Curriculum Content

The curriculum designers and language
teachers should indicate what skills and
which aspects of the language are to be
concentrated upon at a particular stage.
Curriculum content should be designed in
sequenced, meaningful order, or clustered
coherent concepts.
Examine your content and note whether
the following characteristics as they relate to
sequencing or clustering concepts are
When fit together, do the sequenced or
clustered concepts reflect the “big picture”
of the content area under study?
Is the content going to be, or is it
currently of specific value and meaning to
your students? Is this value stated in your
In the educational environment in which
it is being engaged, is the curriculum
content relevant to your students?
To what extent is the content presented in
an interesting and appealing manner geared
toward a diversity of learners?
Principles for the selection of content-what
is to be learned and taught?
Principles for the development of a
teaching strategy-how it is to be learned and
Principles for the making of decisions
about sequence.
Content Selection
Content-knowledge consisting of a collection
of facts, concepts, generalizations, principles
and theories.
How should students learn content
•Content transmitted
•Content constructed
•Content consists of product and process.
According to cognitive psychologists:
Contentdeclarative knowledge (factsconcepts).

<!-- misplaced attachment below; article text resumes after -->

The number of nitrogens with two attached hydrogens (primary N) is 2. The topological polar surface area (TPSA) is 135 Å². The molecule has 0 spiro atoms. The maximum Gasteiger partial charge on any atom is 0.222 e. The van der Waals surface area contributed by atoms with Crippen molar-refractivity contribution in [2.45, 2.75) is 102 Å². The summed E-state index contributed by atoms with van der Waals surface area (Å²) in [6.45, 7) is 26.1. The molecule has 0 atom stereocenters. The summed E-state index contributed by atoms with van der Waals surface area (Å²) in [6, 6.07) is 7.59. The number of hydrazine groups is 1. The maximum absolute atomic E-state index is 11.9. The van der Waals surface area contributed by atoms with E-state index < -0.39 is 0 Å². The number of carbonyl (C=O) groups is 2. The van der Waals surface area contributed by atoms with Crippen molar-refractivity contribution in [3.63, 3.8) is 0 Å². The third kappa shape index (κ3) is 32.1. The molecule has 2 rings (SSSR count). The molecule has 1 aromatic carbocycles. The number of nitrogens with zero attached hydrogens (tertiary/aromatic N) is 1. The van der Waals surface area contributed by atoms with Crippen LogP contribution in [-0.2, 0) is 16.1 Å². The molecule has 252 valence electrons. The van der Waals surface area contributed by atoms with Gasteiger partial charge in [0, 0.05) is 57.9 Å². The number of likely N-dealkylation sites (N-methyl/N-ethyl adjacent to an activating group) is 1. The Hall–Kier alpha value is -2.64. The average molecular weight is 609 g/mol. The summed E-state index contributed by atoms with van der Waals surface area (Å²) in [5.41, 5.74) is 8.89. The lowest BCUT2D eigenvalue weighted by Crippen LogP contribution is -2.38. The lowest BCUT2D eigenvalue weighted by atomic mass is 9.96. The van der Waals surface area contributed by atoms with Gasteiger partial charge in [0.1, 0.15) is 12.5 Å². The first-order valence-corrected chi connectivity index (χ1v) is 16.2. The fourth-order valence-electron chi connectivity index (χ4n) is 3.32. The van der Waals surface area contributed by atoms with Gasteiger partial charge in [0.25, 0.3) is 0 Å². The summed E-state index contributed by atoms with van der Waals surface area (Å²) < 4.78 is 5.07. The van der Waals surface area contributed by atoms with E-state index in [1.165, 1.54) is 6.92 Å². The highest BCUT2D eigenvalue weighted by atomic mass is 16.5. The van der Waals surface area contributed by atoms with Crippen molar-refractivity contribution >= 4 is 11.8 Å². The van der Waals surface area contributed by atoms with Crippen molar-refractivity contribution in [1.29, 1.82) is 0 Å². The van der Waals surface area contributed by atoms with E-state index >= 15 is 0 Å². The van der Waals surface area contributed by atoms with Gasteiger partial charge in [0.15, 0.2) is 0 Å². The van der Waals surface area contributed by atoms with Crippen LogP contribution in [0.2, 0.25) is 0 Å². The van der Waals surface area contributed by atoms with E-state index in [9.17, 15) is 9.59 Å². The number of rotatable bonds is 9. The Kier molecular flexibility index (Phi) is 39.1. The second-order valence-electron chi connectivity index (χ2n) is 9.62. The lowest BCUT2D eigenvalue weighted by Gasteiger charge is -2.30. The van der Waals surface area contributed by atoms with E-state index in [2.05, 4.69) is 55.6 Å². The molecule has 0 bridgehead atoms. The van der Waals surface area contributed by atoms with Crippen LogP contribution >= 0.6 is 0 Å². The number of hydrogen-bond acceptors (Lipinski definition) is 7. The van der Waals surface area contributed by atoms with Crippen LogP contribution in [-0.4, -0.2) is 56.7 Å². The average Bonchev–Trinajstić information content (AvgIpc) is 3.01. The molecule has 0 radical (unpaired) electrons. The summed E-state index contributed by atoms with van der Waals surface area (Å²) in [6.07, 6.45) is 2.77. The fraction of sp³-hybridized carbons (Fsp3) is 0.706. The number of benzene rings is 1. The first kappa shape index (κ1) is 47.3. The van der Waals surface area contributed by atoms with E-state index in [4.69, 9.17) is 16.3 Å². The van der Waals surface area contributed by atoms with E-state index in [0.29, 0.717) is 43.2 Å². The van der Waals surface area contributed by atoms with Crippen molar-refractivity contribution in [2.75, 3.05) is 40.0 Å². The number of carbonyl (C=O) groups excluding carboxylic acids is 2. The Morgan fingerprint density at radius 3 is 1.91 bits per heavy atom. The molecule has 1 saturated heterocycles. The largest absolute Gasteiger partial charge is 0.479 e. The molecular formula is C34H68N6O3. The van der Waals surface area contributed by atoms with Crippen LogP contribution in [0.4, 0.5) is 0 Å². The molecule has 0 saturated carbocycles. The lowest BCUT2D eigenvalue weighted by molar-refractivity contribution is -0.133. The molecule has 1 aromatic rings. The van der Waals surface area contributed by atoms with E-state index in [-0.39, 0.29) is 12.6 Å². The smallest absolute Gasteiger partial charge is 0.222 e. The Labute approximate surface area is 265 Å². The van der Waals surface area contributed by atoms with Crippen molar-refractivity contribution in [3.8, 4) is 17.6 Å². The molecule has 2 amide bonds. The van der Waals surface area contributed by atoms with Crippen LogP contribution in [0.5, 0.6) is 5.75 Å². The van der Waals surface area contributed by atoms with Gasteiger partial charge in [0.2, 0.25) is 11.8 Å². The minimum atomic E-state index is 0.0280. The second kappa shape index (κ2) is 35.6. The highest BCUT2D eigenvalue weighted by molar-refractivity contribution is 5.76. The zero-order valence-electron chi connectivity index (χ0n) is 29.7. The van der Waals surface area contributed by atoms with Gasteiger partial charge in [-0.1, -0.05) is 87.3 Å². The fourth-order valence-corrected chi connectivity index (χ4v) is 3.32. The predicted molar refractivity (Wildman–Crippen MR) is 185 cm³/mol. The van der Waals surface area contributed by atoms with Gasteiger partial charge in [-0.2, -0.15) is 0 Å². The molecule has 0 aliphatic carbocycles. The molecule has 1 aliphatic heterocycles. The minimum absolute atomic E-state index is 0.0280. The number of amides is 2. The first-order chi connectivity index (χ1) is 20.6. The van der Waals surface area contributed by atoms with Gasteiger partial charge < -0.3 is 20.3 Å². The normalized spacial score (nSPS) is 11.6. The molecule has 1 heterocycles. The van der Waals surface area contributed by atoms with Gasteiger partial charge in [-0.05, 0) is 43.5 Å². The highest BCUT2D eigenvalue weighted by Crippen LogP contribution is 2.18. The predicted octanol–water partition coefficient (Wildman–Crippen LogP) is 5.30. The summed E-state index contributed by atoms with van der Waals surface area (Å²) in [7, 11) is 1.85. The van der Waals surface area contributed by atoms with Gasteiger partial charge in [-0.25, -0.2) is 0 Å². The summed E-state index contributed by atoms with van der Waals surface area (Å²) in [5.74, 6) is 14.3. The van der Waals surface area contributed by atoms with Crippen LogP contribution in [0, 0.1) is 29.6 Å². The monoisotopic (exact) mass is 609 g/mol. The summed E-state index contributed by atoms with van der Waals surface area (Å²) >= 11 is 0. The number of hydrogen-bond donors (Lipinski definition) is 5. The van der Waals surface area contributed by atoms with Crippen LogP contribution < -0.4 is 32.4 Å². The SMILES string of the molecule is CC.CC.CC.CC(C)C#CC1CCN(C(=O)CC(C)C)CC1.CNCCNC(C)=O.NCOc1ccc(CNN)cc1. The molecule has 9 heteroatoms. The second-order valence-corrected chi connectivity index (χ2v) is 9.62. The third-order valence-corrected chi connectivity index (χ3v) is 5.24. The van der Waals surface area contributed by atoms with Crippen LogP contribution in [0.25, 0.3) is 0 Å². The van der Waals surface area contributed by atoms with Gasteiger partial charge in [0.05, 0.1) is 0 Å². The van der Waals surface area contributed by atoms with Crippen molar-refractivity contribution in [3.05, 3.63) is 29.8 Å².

process- procedural knowledge (procedures,
thinking skills, methods).
How should content be selected?
Criteria to guide the selection of content:
•Significance- based on one’s favor (in terms
of concepts, needs, interests).
•Utility- usefulness of content .
•Validity- authenticity of information.
•Learnability - difficulty level.
•Feasibility- consider time constraints,
expertise of staffs, funding, educational
Critical Analysis of the Contents
A critical analysis of the lists of contents of Saudi
Arabia curricula reflects usefulness and
relevance of the themes and topics included in
the Intermediate school textbooks and highlights
the selection of vocabulary, structures and
grammatical items suitable for the Saudi EFL
learners at Intermediate level. One may question
the utility of certain words at this level and may
challenge the selection of certain grammatical
points and their order of presentation in the
book but, by and large ,
everything appears to be in order and is in line
with the determined goals of teaching EFL in the
Kingdom of Saudi Arabia.
No textbooks can be said as final and no series
are developed for permanent use. They are
supposed to be revised from time to time in the
light of the experiences and observation made by
teachers. It is therefore imperative that we draw
the general principles and develop broad
categories of language functions, situations,
grammatical items and topics which could serve
as guidelines for the textbook writers and
curriculum designers of the future.
Best of luck
Dr. Nissrein Abdel
Bassett El-Enany